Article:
Students and staff at the 1st Gymnasium of Avlona faced Covid-19 as a big family. The biggest challenge when Greek schools closed down in early March was making it possible for the refugee children in the camps to take part in the online courses and feel included and welcome.
When Greek schools closed their doors in an attempt to control the covid-19 pandemic, teachers had to almost overnight move their classrooms online. With over 13 000 refugee students enrolled in schools around the country, school leaders and teachers faced an added challenge of ensuring the inclusion of a vulnerable group that often lack the basic necessities to access online education.
“While the government quickly announced that they would provide online classes to ensure students’ continued learning, it was also clear that they faced several challenges to be able to do so”, says EWC coordinator Dora Katsamori. “The level of digital competences among teachers, the schools’ ability to deliver online courses, the socio-psychological effects on students having to be isolated, as well as people’s access to necessary equipment at home were all issues that were, and are still not, easily solved”, she explains.
As one of 18 Greek schools that participated in the piloting phase of the EWC project “Schools for All – Integration of Refugee children in Greek Schools” at the time of the school lockdowns, the 1st gymnasium of Avlona involved the whole community when working to ensure that all students received the necessary support for continued learning.
Both staff and students express a feeling of belonging to a “big family” through their school community, something that played an integral part in how they dealt with the lockdown. “This was a whole school and community effort. Where students lacked internet access, teachers joined together to apply for sponsorships covering the costs to ensure that they could get online, and where some did not have laptops at home people came together to lend out the necessary equipment”, teacher and deputy head, Annie Kiek says. “The teachers that struggled with adjusting to a digital mode of teaching were supported by colleagues that felt more confident using digital platforms”, she explains.
The staff quickly made use of the technology that was already available to them. “Realizing the students´ need to be able to communicate with us and each other, we set up class-groups through channels like Viber, enabling easy access for sharing of information”, recalls the principal, Ms. Nantia Tsene. “One week after the official lockdown, on world poetry day, we were ready to start piloting the first online courses in literature”, she continues.
As one of the teachers participating in the “Schools for all” project, Ms. Loukia Stefou felt a personal obligation to provide the necessary support to ensure that the refugees still felt included and welcome in the online classrooms. “Our biggest challenge during this time was making it possible for the refugee children in the camps to take part in the online courses. Lack of access to computers and internet, as well as dealing with feelings of isolation made it challenging to keep them engaged in everyday school activities. We were very happy to hear that online participation and being able to interact with the school community helped many withstand the tough period of lockdown”, Stefou continues.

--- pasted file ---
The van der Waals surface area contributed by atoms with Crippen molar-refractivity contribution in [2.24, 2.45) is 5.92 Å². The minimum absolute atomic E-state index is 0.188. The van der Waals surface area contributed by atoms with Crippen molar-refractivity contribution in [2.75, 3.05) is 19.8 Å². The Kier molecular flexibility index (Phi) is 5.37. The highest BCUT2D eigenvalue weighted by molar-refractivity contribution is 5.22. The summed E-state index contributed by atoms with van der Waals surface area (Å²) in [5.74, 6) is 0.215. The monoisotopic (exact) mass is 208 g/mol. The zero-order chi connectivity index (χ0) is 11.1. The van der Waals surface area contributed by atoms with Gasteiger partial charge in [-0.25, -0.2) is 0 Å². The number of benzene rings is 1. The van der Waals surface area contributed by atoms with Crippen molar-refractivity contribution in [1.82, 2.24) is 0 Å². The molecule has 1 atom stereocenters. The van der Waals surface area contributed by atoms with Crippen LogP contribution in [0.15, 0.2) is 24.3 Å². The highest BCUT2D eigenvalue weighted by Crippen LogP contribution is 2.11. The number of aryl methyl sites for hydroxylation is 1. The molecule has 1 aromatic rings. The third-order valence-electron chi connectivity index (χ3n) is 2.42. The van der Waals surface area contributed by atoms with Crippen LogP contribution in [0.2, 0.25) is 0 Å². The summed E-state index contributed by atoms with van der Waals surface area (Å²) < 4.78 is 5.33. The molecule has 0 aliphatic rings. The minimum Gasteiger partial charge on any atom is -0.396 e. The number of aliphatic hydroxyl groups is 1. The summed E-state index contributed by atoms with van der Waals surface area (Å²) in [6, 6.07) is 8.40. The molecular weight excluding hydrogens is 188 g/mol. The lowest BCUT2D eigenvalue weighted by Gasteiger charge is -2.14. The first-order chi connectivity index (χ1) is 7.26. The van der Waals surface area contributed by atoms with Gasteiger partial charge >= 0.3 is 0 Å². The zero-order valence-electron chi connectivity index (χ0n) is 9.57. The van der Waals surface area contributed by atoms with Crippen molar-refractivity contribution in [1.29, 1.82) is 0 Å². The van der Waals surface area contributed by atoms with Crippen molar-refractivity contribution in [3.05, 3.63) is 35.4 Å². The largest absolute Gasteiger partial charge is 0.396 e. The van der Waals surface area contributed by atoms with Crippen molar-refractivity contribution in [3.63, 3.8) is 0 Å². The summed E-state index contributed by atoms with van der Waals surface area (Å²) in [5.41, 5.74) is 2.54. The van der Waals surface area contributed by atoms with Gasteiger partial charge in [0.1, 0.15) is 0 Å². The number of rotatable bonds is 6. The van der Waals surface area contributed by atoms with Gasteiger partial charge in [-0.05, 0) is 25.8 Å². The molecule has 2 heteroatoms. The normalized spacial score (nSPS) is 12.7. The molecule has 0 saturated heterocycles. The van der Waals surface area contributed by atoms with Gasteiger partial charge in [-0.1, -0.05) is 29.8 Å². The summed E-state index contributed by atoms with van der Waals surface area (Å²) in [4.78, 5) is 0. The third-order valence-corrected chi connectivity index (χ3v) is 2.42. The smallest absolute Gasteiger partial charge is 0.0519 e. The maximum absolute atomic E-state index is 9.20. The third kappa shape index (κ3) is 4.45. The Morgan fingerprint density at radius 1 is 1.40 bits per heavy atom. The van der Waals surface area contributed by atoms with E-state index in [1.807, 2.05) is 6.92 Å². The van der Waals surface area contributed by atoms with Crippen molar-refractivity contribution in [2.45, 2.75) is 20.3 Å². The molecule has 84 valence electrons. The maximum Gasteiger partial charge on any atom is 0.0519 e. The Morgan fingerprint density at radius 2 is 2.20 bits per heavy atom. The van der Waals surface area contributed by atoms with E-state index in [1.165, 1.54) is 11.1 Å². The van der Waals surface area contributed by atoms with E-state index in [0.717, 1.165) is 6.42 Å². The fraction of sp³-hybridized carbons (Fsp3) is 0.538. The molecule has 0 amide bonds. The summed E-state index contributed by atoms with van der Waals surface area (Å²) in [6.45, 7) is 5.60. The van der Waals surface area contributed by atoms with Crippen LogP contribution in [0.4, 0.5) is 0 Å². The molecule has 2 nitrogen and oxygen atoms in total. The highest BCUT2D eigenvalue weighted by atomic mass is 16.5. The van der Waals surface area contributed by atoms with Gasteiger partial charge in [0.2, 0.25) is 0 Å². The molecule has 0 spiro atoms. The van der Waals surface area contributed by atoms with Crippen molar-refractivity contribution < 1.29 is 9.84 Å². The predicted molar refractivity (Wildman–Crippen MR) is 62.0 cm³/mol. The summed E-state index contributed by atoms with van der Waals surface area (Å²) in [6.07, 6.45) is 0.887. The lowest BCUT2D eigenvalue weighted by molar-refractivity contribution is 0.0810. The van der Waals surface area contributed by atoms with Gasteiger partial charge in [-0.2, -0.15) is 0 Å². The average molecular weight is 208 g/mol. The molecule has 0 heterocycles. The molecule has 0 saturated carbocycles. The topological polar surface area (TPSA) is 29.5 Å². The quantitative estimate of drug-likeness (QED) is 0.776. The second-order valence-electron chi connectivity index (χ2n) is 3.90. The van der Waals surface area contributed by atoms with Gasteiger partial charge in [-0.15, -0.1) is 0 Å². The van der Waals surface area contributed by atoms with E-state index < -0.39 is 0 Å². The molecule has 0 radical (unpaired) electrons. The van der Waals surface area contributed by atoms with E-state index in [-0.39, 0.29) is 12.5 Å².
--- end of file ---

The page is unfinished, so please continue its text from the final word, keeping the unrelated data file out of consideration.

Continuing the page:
As schools reopened in mid-September the Greek government made it clear that in case of a new lockdown schools should be the last to be affected. “Despite the quick distribution of guidelines and piloting of online courses to certain student groups, schools still need adequate support in order for them to adjust to the new situation and provide quality education to all students”, says EWC project coordinator Dora Katsamori. “The teachers at the 1st Gymnasium of Avlona leaned on each other and the community to find new and innovative ways to help their students continue learning in an unprecedented situation, demonstrating the importance of a whole school approach”, she continues. “With the possibility of new lockdowns and the normalization of online spaces for learning, we have to remember to include these in our aim of creating safe and inclusive classrooms that are open to all”, Katsamori adds.
“Schools for All” is a three-year national capacity building project which supports Greek schools with reception classes, training school directors and teachers to create safe and inclusive schools and classrooms where refugees are welcomed into a learning environment that provides quality education to all. Every school follows an action plan customized to their specific situation, which involves teachers, school management, students and parents through a whole school approach.
“As a school that encourages diversity and with an aim of equal integration of all students, we are very happy to be a part of “Schools for All”. Not only does it reinforce our inclusive culture, but we, as teachers and citizens, gain valuable experience in keeping up our mission of a democratic and open school”, concludes principal Tsene.
“Schools for All – Integration of Refugee Children in Greek Schools” is conducted in partnership with the Hellenic Ministry of Education And Religious Affairs and financed by the EEA Grants, fund operated by ΣΟΛ Crowe & HumanRights360.